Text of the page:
The 2008 death of patient and employee Patrick Desmond led to a lawsuit brought by his parents. It was eventually settled, but not before a stunning set of documents was unearthed by Desmond family attorney Jeff Harris, documents which have led directly to state criminal investigations of insurance and credit card fraud, and a raid by police. One of the key issues: Narconon Georgia was only licensed to run as an outpatient clinic, but it was quietly running a residential, inpatient program, and lied to prospective clients and at least one drug court that it was licensed to house patients.

Those untruths are coming back to bite Narconon in a big way. As’s Ann explained Friday, the Evanston Insurance Company has filed suit, asking that its insurance policy with Narconon Georgia be voided from its beginning, “meaning that Evanston would not be required to cover any of the legal costs or judgments against any of the entities named as defendants in the class action case. Narconon will be required to either find another provider, or cover the costs themselves,” Ann explains.

And now, another insurance company is piling on. Western World Insurance had previously filed suit against Narconon, then had put its lawsuit on hold. But now the suit is back with a vengeance, as one of our legal advisers explains to us after looking through the documents…

An insurance company has a duty to pay for the defense of a company that it insures if the company is sued. This is a fundamental aspect of a business insurance policy. Western World Insurance has been trying for well over a year to get out of paying for the defense of Narconon in the Desmond lawsuit. Eight months ago Western World agreed to cover the defense but stated that it would re-open its lawsuit when the case was over. Western World has now re-opened its lawsuit and it incorporates into its amended complaint the revisions to the Desmond complaint that were made after Western World’s initial filing, i.e., it brings its former complaint up to date.

If the court rules that Western World is not liable for any of the defense costs of Narconon Georgia, Western World wants the court to order Narconon to give back all of the money Western World spent defending Narconon.

Western World names the Desmonds as defendants because it wants any court order to relieve Western World from having to pay any money demands from the Desmonds (i.e., to pay a judgment or other costs). Western World wants to walk away without having to pay any money for Narconon’s defense or judgment or settlement.

In order to get the court to relieve it of the duty to defend, Western World points to the fraud and false statements of Narconon, and there are many. It also points to the lies Narconon told in its insurance application, such as one year saying it had only outpatient treatment, and then later saying it was licensed for residential treatment. Both statements were fraudulent. Western World also argues that Narconon breached the insurance agreement by making false and misleading statements in court and by failing to produce documents. This led the court to rule Narconon had no right to submit an answer. Western World argues that Narconon’s actions meant it failed to cooperate in its own defense, and the insurance policy says Western World should not have to pay when that happens.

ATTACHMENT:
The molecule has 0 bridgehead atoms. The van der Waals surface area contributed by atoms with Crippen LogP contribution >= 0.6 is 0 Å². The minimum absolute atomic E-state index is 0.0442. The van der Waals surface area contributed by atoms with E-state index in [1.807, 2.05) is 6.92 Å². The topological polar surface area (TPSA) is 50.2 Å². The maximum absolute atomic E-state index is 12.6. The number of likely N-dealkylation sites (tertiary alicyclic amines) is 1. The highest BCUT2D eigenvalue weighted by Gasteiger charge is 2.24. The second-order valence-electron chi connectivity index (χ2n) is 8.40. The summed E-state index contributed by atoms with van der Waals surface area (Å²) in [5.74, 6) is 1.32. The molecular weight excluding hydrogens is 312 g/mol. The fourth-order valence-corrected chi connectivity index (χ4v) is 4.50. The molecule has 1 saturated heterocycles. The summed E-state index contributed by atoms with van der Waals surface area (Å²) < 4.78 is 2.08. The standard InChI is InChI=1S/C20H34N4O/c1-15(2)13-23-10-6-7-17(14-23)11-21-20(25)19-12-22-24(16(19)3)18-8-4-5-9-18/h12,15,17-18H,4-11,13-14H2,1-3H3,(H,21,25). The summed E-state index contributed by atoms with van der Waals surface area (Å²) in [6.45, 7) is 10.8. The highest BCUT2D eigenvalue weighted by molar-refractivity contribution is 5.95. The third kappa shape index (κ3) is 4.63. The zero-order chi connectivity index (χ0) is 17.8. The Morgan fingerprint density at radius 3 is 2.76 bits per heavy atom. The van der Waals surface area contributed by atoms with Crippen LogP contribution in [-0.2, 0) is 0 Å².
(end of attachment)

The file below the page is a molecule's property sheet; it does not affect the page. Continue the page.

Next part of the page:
The Evanston case is very similar. It seems that Narconon, again, wants the insurance company to pick up the tab for its defense. Evanston wants to be relieved of having to defend Narconon, and it is offering to return the insurance premiums. Evanston names every party in the class-action lawsuit as a defendant because it wants the court to rule that no party can look to Evanston for any money, whether the money is for lawyers or judgment or settlement. In the event that the court doesn’t relieve it completely of its duty to defend, Evanston asks the court to rule that it doesn’t have to pay any claims that result from things Narconon did that are outside the policy, like claiming a cure rate. That kind of promise is expressly excluded from the policy. Now that the Desmond case is over, and there is more evidence of Narconon wrongdoing, Evanston may have a better chance than Western World did before of getting the court to side with it.

For longtime Narconon watchers, this day was all too predictable. As we’ve been reporting for the last year, nearly every part of Narconon’s business model is designed to be deceptive — from luring in prospective patients with boiler-room websites that hide their connections to Narconon, to keeping those prospective patients and their families in the dark about Narconon’s connection to Scientology. Patients are told that they’ll get individualize drug counseling in a setting with medical personnel, when they’re actually getting Scientology training with employees who are former patients, some with hardly any training at all.

Is it any wonder that insurance companies are thinking twice about defending a business that can’t tell a single straight fact about itself?


Bill Strauss and the Freewinds

Another gripping tale from Karen de la Carriere, J. Swift, and the Angry Gay Pope…



Posted by Tony Ortega on September 4, 2013 at 07:00